Church organises interfaith prayer vigils for Muslim victims across the country. Bishops and lay people strongly condemn terrorism, which “has no religion". Security measures around Christian places of worship have been tightened as Christians mark Lent and prepare for Easter.
Lahore (AsiaNews) – Pakistan's Catholic Church is on high alert after the attacks against two mosques in Christchurch, New Zealand, in which 50 Muslims were killed at Friday prayers.
The sectarian nature of the attack by a white supremacist has enraged Pakistan’s most radical Islamic groups and newspapers who blame New Zealand Christians.
The man who killed Muslims, "Branton Tarrant, is not a Christian, he is an atheist,” said Fr Inayat Bernard, rector of the Cathedral of the Sacred Heart of Lahore. “We want to reiterate this to our Muslim brothers. We pray that the minds behind such tragedies will respect humanity and fear God.”
Meanwhile, Pakistani Christians have held interfaith prayer vigils across the country for the victims who died, their families and the wounded (at least 50 people are still in serious conditions).
The National Commission for Justice and Peace, led by Mgr Joseph Arshad, strongly condemned "the increase in the wave of extremism and radicalisation throughout the world that shows that terrorism has no religion or national borders".
"We must condemn in the strongest possible way the senseless and inhuman act that led to the murder of people gathered to pray,” said Mgr Joseph Coutts, archbishop of Karachi and Pakistan’s only cardinal.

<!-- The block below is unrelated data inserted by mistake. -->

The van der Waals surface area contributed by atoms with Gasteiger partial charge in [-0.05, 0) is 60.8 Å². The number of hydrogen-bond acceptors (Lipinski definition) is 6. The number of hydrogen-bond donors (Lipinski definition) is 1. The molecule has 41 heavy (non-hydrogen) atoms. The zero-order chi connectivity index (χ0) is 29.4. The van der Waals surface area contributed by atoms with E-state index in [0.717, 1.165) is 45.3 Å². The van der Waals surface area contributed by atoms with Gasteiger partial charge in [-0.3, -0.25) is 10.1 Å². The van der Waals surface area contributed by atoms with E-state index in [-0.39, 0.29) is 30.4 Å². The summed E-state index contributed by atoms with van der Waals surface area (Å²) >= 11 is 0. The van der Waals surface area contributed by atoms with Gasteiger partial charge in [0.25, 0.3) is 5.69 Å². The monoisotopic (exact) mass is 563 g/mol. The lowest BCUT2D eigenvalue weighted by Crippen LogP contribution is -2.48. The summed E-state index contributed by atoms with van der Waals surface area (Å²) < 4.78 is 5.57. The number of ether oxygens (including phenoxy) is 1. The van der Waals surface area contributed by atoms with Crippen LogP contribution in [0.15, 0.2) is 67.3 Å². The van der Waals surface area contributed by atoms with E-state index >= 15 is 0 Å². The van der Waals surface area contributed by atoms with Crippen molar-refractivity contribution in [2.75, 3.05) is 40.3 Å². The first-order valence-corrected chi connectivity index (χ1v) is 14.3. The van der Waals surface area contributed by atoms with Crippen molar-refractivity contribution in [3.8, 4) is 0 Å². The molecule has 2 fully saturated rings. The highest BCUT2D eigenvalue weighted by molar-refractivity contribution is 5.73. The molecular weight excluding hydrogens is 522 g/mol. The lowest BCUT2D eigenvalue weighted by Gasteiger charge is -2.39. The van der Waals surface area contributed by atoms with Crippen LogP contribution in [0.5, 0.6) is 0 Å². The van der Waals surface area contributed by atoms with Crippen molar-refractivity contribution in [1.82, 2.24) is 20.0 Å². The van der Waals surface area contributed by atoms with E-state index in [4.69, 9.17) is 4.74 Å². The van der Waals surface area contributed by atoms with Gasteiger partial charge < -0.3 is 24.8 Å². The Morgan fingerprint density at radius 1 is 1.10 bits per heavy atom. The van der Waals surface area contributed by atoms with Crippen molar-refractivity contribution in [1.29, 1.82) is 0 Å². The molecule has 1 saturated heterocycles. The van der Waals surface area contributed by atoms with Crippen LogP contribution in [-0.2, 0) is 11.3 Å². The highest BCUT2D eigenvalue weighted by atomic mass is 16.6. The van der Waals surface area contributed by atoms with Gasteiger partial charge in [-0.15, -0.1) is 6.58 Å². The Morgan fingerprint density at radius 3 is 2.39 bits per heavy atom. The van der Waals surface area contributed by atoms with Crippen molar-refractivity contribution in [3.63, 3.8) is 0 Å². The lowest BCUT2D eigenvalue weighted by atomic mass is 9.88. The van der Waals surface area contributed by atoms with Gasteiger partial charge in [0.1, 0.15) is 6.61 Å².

"It is the duty of all Christians to condemn such a terrible act fuelled by hatred. I urge all Christians to pray during this season of Lent, a time for fasting and penance, and pray for all the victims of violence,” he added.
An interfaith vigil was held in Faisalabad on Sunday, organised by the National Justice and Peace Commission, in cooperation with the local diocese. Other rallies took place in Lahore, at the cathedral and during press conferences with bishops and politicians.
According to Fr Bernard, "the victims must be considered martyrs".
Asiya Nasir, a Christian, a former Member of the National Assembly of Pakistan affiliated with the Jamiat Ulma-e-Islam (JUI-F) party, the largest religious party in the country, issued a statement calling for religious unity.
“Terrorists have no religion,” she says. “Terrorism is not permissible in any faith but sadly there has been an increase in attacks on worshipers. We should discourage elements that are spilling innocent blood and defaming their own religion.”
For Presbyterian Interfaith Ecumenical Commission Chairman Rev Amjad Niamat, churches must remain vigilant for Easter gatherings.
"We are united against terrorism but are equally concerned for the safety of the vulnerable Christian community. We urge the government to adopt strict security measures for churches in big cities," he said.
(Shafique Khokhar contributed to this article)